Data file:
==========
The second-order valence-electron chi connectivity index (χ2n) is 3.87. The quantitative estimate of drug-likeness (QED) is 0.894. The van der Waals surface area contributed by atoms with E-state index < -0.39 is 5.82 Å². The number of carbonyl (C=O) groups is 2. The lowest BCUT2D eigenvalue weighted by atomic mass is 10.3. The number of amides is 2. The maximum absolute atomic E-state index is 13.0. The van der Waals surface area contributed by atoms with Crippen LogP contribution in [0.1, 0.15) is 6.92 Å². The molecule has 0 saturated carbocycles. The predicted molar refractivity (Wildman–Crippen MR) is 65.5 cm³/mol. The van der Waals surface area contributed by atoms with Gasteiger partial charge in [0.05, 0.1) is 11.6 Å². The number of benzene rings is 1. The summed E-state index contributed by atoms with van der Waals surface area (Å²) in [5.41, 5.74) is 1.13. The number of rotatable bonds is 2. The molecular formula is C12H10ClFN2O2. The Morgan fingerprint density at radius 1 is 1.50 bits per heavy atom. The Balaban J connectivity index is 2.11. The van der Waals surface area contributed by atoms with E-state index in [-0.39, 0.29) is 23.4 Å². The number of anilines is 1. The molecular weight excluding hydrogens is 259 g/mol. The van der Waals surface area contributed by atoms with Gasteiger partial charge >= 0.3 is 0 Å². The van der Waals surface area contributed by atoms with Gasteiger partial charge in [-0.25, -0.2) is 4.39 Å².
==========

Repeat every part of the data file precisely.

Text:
The second-order valence-electron chi connectivity index (χ2n) is 3.87. The quantitative estimate of drug-likeness (QED) is 0.894. The van der Waals surface area contributed by atoms with E-state index < -0.39 is 5.82 Å². The number of carbonyl (C=O) groups is 2. The lowest BCUT2D eigenvalue weighted by atomic mass is 10.3. The number of amides is 2. The maximum absolute atomic E-state index is 13.0. The van der Waals surface area contributed by atoms with Crippen LogP contribution in [0.1, 0.15) is 6.92 Å². The molecule has 0 saturated carbocycles. The predicted molar refractivity (Wildman–Crippen MR) is 65.5 cm³/mol. The van der Waals surface area contributed by atoms with Gasteiger partial charge in [0.05, 0.1) is 11.6 Å². The number of benzene rings is 1. The summed E-state index contributed by atoms with van der Waals surface area (Å²) in [5.41, 5.74) is 1.13. The number of rotatable bonds is 2. The molecular formula is C12H10ClFN2O2. The Morgan fingerprint density at radius 1 is 1.50 bits per heavy atom. The Balaban J connectivity index is 2.11. The van der Waals surface area contributed by atoms with E-state index in [-0.39, 0.29) is 23.4 Å². The number of anilines is 1. The molecular weight excluding hydrogens is 259 g/mol. The van der Waals surface area contributed by atoms with Gasteiger partial charge >= 0.3 is 0 Å². The van der Waals surface area contributed by atoms with Gasteiger partial charge in [-0.25, -0.2) is 4.39 Å².